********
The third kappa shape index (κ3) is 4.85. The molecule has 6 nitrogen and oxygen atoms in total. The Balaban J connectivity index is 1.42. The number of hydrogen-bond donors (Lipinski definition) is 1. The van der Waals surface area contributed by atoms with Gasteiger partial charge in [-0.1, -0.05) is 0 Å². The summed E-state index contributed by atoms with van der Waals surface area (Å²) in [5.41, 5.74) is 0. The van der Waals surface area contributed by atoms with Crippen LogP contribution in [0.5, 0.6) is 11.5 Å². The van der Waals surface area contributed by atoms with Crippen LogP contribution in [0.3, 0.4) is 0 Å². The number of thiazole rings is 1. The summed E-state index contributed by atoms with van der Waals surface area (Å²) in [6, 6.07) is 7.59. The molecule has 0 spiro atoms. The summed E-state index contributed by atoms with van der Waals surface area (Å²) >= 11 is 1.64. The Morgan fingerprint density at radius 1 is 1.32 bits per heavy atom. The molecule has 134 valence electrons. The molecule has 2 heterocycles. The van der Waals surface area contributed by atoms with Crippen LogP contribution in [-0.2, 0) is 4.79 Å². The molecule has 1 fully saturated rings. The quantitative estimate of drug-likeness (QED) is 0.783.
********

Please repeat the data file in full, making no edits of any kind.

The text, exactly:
The third kappa shape index (κ3) is 4.85. The molecule has 6 nitrogen and oxygen atoms in total. The Balaban J connectivity index is 1.42. The number of hydrogen-bond donors (Lipinski definition) is 1. The van der Waals surface area contributed by atoms with Gasteiger partial charge in [-0.1, -0.05) is 0 Å². The summed E-state index contributed by atoms with van der Waals surface area (Å²) in [5.41, 5.74) is 0. The van der Waals surface area contributed by atoms with Crippen LogP contribution in [0.5, 0.6) is 11.5 Å². The van der Waals surface area contributed by atoms with Crippen LogP contribution in [0.3, 0.4) is 0 Å². The number of thiazole rings is 1. The summed E-state index contributed by atoms with van der Waals surface area (Å²) in [6, 6.07) is 7.59. The molecule has 0 spiro atoms. The summed E-state index contributed by atoms with van der Waals surface area (Å²) >= 11 is 1.64. The Morgan fingerprint density at radius 1 is 1.32 bits per heavy atom. The molecule has 134 valence electrons. The molecule has 2 heterocycles. The van der Waals surface area contributed by atoms with Crippen LogP contribution in [-0.2, 0) is 4.79 Å². The molecule has 1 fully saturated rings. The quantitative estimate of drug-likeness (QED) is 0.783.